With respect to accordance with Colombian laws, the Colombian Minister of the Environment, Housing, and Territorial Development determined in July 2004 that the illicit crop eradication program is being conducted in compliance with the Environmental Management Plan for aerial eradication (EMP). Since that determination, there have been no substantive changes in the execution of the illicit crop eradication or the EMP.
The spray program's compliance with other Colombian laws governing aerial eradication was reconfirmed by the October 19, 2004 final resolution of a class action suit filed in 2002 against the aerial eradication program on environmental and human health grounds. The Colombian Administrative Tribunal, Colombia's highest administrative court, upheld the Government of Colombia's appeal of a 2003 lower court's ruling to halt aerial eradication.
The Colombian Administrative Tribunal ruling (an English language translation of which is included as Attachment 1) concluded that:
It cannot be accurately inferred from the evidence outlined that glyphosate causes irreversible damage to the environment when it is used for eradicating illicit crops; on the other hand, a number of facts lead to the conclusion that sprayed areas regenerate in a relatively short period of time and that many hectares of forest are destroyed when trees are felled by growers of illicit crops. (p. 10)
Accordingly, the Administrative Tribunal reversed a lower court's finding, and ordered that the Ministry of the Environment, Housing and Regional Development, Ministry of Social Protection, and National Directorate of Dangerous Drugs continue their oversight of the spray program. This finding represents a decisive legal endorsement of the methods used for spraying illicit crops in Colombia and of the integrity of existing environmental oversight mechanisms.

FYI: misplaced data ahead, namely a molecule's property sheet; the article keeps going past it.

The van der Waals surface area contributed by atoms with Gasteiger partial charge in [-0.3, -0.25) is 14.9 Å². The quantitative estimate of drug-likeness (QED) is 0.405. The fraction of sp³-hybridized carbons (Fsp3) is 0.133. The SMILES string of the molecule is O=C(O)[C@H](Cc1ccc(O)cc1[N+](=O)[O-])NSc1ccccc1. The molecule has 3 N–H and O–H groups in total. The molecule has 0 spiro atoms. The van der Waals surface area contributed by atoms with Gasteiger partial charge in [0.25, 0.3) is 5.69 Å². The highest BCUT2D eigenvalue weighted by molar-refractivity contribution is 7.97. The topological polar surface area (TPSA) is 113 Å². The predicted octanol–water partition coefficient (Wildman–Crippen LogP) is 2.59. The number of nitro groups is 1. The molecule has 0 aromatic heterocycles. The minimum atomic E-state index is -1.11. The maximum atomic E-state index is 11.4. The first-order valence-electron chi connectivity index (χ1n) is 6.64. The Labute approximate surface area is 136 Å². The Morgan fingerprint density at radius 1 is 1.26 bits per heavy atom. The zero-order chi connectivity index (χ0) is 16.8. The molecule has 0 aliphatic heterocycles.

2. The herbicide mixture, in the manner it is being used, does not pose unreasonable risks or adverse effects to humans or the environment
The Secretary of State determined and certified in 2002, 2003, and 2004 that the herbicide mixture, in the manner it is being used, does not pose unreasonable risks or adverse effects to humans or the environment. After previous consultations with EPA, the Department and the Government of Colombia have incorporated all EPA recommendations to strengthen spray program controls and ensure increased protection against adverse effects to humans and the environment. The Department of State is not aware of any new evidence of risks or adverse effects to humans or the environment that have surfaced since the 2004 certification. Included below is a brief review of the conditions that allow the Secretary to recertify to Congress in 2005 that the herbicide mixture, in the manner it is being used, does not pose unreasonable risks or adverse effects to humans or the environment.
In the 2004 EPA report, EPA offered the following assessment of human health concerns related to the spraying of coca and opium poppy in Colombia: "Despite an aggressive search for cases, there does not appear to be any evidence that glyphosate aerial spraying has resulted in any adverse health effects among the population where this spraying takes place." EPA also concluded, "that an aggressive program to identify glyphosate poisoning has been implemented in the areas of Colombia where illicit crop eradication spraying programs are prevalent." A significant number of health care providers have received training and additional training is under way or planned.
As recognized in the 2003 report, the eradication program lowered its potential risks to wildlife and has responded appropriately to minimize off target drift. However, in the 2004 report the Agency stated, "Spray drift and potential side effect down wind of the target sites are common, universal factors in most if not all pesticide applications from aerial or ground applications for all uses." In 2003, EPA recognized that the Department of State was employing "Best Management Practices to minimize drift." The Department of State continues to follow these Best Management Practices and is ever vigilant regarding the manner in which the herbicide is applied.